Reflections on a Revolution in Pakistan

Overcrowded train transferring refugees during the partition of India, 1947. Columbia University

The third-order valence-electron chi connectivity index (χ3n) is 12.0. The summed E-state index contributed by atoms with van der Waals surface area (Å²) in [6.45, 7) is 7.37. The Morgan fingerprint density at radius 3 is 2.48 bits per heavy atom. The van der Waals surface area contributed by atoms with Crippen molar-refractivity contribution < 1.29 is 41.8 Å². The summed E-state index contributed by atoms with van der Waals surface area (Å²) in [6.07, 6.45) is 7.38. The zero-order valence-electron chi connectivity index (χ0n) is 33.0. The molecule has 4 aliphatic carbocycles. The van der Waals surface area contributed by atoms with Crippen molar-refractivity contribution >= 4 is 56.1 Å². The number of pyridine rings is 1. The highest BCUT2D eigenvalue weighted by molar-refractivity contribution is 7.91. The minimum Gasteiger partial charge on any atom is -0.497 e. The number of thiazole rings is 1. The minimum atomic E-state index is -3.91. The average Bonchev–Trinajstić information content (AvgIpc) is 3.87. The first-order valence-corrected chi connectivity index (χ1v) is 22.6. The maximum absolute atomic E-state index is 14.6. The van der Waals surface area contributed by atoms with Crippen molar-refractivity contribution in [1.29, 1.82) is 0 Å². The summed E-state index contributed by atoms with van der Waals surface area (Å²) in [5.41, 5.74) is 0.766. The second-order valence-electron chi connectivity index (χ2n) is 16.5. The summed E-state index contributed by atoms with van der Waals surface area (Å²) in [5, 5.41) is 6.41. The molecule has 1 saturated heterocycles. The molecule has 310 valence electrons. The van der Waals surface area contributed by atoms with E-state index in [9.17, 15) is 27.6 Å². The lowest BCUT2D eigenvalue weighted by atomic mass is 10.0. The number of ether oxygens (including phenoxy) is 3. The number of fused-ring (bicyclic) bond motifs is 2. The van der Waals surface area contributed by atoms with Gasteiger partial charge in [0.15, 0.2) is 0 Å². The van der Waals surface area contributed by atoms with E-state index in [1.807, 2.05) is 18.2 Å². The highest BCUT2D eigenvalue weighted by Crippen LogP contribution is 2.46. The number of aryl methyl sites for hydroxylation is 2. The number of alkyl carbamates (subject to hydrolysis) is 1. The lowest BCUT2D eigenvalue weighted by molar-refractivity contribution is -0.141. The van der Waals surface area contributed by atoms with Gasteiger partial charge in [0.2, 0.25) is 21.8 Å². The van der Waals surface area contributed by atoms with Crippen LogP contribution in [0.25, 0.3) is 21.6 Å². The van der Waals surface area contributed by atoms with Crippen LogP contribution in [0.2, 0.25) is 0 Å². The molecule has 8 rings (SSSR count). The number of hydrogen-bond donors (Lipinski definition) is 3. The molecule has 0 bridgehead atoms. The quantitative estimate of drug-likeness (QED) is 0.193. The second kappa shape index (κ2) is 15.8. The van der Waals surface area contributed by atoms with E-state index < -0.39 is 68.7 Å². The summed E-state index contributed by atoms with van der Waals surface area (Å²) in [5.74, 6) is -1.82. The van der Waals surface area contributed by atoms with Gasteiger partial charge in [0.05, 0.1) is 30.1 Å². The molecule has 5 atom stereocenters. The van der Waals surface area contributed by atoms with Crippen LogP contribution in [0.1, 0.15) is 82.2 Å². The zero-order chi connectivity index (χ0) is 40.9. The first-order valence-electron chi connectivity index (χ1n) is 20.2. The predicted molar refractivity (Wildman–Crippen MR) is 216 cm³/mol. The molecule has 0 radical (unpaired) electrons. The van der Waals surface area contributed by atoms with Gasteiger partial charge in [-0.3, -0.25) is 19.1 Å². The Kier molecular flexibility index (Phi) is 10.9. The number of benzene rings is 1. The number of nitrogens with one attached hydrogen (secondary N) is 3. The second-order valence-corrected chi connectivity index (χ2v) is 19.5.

THE case for self-determination supposes the right of a people to strive to amount to something worth while--not just the opportunity to drift into ineffectuality and frustration. The fostering of international organization and coöperation also assumes the existence of states capable of getting things done and helping each other. Both the aspiration that divides and the aspiration that unites postulate states capable of playing historic rôles. Such is the norm we assume in our concept of the state in international life. One of its characteristics is a population conscious of a political identity, and aware of a common history, able to produce consensus and endowed with capabilities for running the apparatus of a state. A second characteristic is a defined territory, identified with the people by habit and history. A third is a régime identified with the populace and the territory, and endowed with faculties for making

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